In a blog post for RepRap Ltd. Dr. Adrian Bowyer, the inventor of self-replicating 3D printers and winner of our Outstanding Contribution to 3D Printing, has described a potential method for creating stronger 3D printed objects.
A novel approach, Dr. Bowyer’s method demonstrates a way of 3D printing fiber reinforcements without actually using a fiber-reinforced filament.
It’s not a trick (we promise.) Just an interesting experimental alternative to 100% infill.
3D printing phantom fibers
Dr. Bowyer’s idea considers adding a selection of hollow cylinders to the interior of a 3D printed part. The rest of the object is 3D printed with ordinary infill so these cylinders, in a
way, act like an additional infill pattern. As Dr. Bowyer explains, “When the part is sliced the slicer will surround the cylinder with solid material automatically, making it like a length of strong fibre embedded in a weaker material (the print’s infill).”
In other words, rather than deliberate mistakes that actually make parts weaker, the cylinders act like glass or carbon fibers due to the inner walls that they create within the part.
3D printed components are often weaker on a particular axis, this is due to the fact that FFF 3D printed parts are anisotropic, “In particular they tend to be stronger in the layer directions (say X and Y) than in the Z direction,” explains Dr. Bowyer in a previous post linked to this concept. The orientation of these “fibers” then serves to counteract some of that imbalance.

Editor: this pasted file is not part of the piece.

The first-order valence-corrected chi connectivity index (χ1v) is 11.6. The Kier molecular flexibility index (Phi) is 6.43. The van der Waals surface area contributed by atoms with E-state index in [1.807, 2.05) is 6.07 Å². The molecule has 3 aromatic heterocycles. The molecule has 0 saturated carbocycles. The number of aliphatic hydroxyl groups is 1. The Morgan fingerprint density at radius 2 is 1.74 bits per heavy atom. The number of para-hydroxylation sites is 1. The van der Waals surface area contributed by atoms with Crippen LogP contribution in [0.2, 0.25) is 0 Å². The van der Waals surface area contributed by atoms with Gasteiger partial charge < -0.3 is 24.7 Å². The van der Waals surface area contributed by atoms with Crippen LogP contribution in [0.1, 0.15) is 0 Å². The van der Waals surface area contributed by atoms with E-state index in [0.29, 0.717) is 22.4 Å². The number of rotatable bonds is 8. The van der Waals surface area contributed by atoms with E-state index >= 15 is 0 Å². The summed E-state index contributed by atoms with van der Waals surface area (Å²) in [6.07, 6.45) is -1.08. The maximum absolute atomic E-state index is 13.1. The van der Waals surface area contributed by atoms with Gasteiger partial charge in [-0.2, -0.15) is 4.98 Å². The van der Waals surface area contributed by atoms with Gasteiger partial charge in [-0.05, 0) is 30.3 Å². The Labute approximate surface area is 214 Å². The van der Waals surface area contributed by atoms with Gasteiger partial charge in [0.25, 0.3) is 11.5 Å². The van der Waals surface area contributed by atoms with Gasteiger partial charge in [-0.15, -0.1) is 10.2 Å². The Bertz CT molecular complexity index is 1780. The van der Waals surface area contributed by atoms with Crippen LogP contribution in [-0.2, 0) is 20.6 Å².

“Of course, angled cylinders will be layered,” he adds, “but they should still be a lot stronger than infill.”
Putting it to the test
To put this concept into practice, Dr. Bowyer has created a sample hollow-fiber reinforced beam with a hole at the end for hanging weights.
He will then compare the stiffness between this part and a non-reinforced part with weight added. If the tests go in favor of the cylinder reinforcements, the plan is then to write code that will allow him to automatically add reinforcement cylinders based on weak areas identified by finite element analysis (FEA).
Another idea with the cylinders, and this time a dual nozzle 3D printer, is to make the majority of the object from one material, and fill the “fibers” in with another, stronger filament. This would save on material usage for sure but, if programmed properly, it could also help strengthen typically weak parts of an object.
Dr. Bowyer’s full post on “Fibres” can be found online here.
Featured image shows Dr. Adrian Bowyer. Photo via Phaidon